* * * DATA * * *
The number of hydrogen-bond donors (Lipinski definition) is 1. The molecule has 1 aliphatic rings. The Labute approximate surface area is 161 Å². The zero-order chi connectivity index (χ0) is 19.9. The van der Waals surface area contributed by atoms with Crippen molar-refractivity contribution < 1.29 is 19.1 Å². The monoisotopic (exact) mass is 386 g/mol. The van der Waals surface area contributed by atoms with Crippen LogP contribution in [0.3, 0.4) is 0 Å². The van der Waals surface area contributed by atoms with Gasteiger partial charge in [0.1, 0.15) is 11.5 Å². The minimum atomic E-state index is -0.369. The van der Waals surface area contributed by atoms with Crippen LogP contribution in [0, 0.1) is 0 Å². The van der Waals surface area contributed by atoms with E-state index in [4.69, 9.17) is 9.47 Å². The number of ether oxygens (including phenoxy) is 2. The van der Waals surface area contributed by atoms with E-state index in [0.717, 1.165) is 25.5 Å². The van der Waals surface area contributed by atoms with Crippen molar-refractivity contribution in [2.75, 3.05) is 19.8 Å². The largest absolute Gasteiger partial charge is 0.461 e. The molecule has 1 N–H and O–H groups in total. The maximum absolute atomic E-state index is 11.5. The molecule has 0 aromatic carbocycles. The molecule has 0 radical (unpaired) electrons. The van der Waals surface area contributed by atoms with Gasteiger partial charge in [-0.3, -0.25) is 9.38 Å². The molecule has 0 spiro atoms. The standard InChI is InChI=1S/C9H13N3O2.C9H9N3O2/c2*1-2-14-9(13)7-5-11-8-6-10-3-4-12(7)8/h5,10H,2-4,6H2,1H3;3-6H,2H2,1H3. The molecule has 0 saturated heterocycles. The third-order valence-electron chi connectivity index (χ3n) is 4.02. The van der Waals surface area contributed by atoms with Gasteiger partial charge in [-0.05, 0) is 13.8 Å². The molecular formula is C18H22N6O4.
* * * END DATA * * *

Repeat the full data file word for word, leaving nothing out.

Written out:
The number of hydrogen-bond donors (Lipinski definition) is 1. The molecule has 1 aliphatic rings. The Labute approximate surface area is 161 Å². The zero-order chi connectivity index (χ0) is 19.9. The van der Waals surface area contributed by atoms with Crippen molar-refractivity contribution < 1.29 is 19.1 Å². The monoisotopic (exact) mass is 386 g/mol. The van der Waals surface area contributed by atoms with Crippen LogP contribution in [0.3, 0.4) is 0 Å². The van der Waals surface area contributed by atoms with Gasteiger partial charge in [0.1, 0.15) is 11.5 Å². The minimum atomic E-state index is -0.369. The van der Waals surface area contributed by atoms with Crippen LogP contribution in [0, 0.1) is 0 Å². The van der Waals surface area contributed by atoms with E-state index in [4.69, 9.17) is 9.47 Å². The number of ether oxygens (including phenoxy) is 2. The van der Waals surface area contributed by atoms with E-state index in [0.717, 1.165) is 25.5 Å². The van der Waals surface area contributed by atoms with Crippen molar-refractivity contribution in [2.75, 3.05) is 19.8 Å². The largest absolute Gasteiger partial charge is 0.461 e. The molecule has 1 N–H and O–H groups in total. The maximum absolute atomic E-state index is 11.5. The molecule has 0 aromatic carbocycles. The molecule has 0 radical (unpaired) electrons. The van der Waals surface area contributed by atoms with Gasteiger partial charge in [-0.3, -0.25) is 9.38 Å². The molecule has 0 spiro atoms. The standard InChI is InChI=1S/C9H13N3O2.C9H9N3O2/c2*1-2-14-9(13)7-5-11-8-6-10-3-4-12(7)8/h5,10H,2-4,6H2,1H3;3-6H,2H2,1H3. The molecule has 0 saturated heterocycles. The third-order valence-electron chi connectivity index (χ3n) is 4.02. The van der Waals surface area contributed by atoms with Gasteiger partial charge in [-0.05, 0) is 13.8 Å². The molecular formula is C18H22N6O4.